It looks like you're using an Ad Blocker.
Please white-list or disable AboveTopSecret.com in your ad-blocking tool.
Some features of ATS will be disabled while you continue to use an ad-blocker.
originally posted by: introvert
originally posted by: Krazysh0t
a reply to: grandmakdw
I could get behind that movement.
Tell me, where do we stop? Should we take down the Washington monument because he owned slaves?
Perhaps the real problem is that us humans are too attached to the symbols around us. They really serve no purpose, so why do we even erect these symbols in the first place?
It doesn't matter if it is written down or not, the fact is America was founded upon Christianity, many of it's laws have their origins there.
originally posted by: Logarock
a reply to: Krazysh0t
There are some that want PC to go right into the church sanctuary. Get certain off the radio that talk about certain issues from a christian perspective.
originally posted by: AugustusMasonicus
a reply to: Logarock
Then they are not Masonic.
History of 'In God We Trust'
The motto IN GOD WE TRUST was placed on United States coins largely because of the increased religious sentiment existing during the Civil War. Secretary of the Treasury Salmon P. Chase received many appeals from devout persons throughout the country, urging that the United States recognize the Deity on United States coins. From Treasury Department records, it appears that the first such appeal came in a letter dated November 13, 1861. It was written to Secretary Chase by Rev. M. R. Watkinson, Minister of the Gospel from Ridleyville, Pennsylvania, and read:
Dear Sir: You are about to submit your annual report to the Congress respecting the affairs of the national finances.
One fact touching our currency has hitherto been seriously overlooked. I mean the recognition of the Almighty God in some form on our coins.
You are probably a Christian.[/] What if our Republic were not shattered beyond reconstruction? Would not the antiquaries of succeeding centuries rightly reason from our past that we were a heathen nation? What I propose is that instead of the goddess of liberty we shall have next inside the 13 stars a ring inscribed with the words PERPETUAL UNION; within the ring the allseeing eye, crowned with a halo; beneath this eye the American flag, bearing in its field stars equal to the number of the States united; in the folds of the bars the words GOD, LIBERTY, LAW.
This would make a beautiful coin, to which no possible citizen could object. This would relieve us from the ignominy of heathenism. This would place us openly under the Divine protection we have personally claimed. From my hearth I have felt our national shame in disowning God as not the least of our present national disasters.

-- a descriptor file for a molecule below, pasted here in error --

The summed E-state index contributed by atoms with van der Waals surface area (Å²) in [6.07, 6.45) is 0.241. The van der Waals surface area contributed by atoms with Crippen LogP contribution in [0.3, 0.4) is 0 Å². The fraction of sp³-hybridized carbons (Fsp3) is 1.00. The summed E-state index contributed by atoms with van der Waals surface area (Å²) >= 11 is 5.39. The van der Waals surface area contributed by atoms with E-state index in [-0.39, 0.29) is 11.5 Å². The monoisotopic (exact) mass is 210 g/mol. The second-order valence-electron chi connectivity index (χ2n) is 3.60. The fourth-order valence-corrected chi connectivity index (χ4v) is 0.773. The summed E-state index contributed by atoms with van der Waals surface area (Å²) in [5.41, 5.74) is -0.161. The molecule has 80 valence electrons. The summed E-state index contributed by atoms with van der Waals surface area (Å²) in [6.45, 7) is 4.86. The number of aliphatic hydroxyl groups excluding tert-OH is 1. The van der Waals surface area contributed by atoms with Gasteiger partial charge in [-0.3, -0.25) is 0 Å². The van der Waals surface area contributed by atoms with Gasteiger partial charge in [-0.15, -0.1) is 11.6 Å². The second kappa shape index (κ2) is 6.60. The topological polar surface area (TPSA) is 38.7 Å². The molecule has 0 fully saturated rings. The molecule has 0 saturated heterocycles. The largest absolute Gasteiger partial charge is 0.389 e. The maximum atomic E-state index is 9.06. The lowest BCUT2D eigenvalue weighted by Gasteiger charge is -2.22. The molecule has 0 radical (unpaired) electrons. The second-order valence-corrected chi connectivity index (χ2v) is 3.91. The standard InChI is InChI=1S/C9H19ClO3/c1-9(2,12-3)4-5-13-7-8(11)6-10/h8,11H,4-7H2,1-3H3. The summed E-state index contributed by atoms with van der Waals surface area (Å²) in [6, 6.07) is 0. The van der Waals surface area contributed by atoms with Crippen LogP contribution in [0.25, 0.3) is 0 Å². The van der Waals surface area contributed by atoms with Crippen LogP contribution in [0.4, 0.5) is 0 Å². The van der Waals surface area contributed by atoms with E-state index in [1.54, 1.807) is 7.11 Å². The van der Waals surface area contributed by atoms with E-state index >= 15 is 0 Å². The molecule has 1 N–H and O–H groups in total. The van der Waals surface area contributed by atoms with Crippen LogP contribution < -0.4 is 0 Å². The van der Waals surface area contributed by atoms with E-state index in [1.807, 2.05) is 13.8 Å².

To you first I address a subject that must be agitated.
As a result, Secretary Chase instructed James Pollock, Director of the Mint at Philadelphia, to prepare a motto, in a letter dated November 20, 1861:
Dear Sir: No nation can be strong except in the strength of God, or safe except in His defense. The trust of our people in God should be declared on our national coins.
You will cause a device to be prepared without unnecessary delay with a motto expressing in the fewest and tersest words possible this national recognition.
It was found that the Act of Congress dated January 18, 1837, prescribed the mottoes and devices that should be placed upon the coins of the United States. This meant that the mint could make no changes without the enactment of additional legislation by the Congress. In December 1863, the Director of the Mint submitted designs for new one-cent coin, two-cent coin, and three-cent coin to Secretary Chase for approval. He proposed that upon the designs either OUR COUNTRY; OUR GOD or GOD, OUR TRUST should appear as a motto on the coins. In a letter to the Mint Director on December 9, 1863, Secretary Chase stated:
I approve your mottoes, only suggesting that on that with the Washington obverse the motto should begin with the word OUR, so as to read OUR GOD AND OUR COUNTRY. And on that with the shield, it should be changed so as to read: IN GOD WE TRUST.
The Congress passed the Act of April 22, 1864. This legislation changed the composition of the one-cent coin and authorized the minting of the two-cent coin. The Mint Director was directed to develop the designs for these coins for final approval of the Secretary. IN GOD WE TRUST first appeared on the 1864 two-cent coin.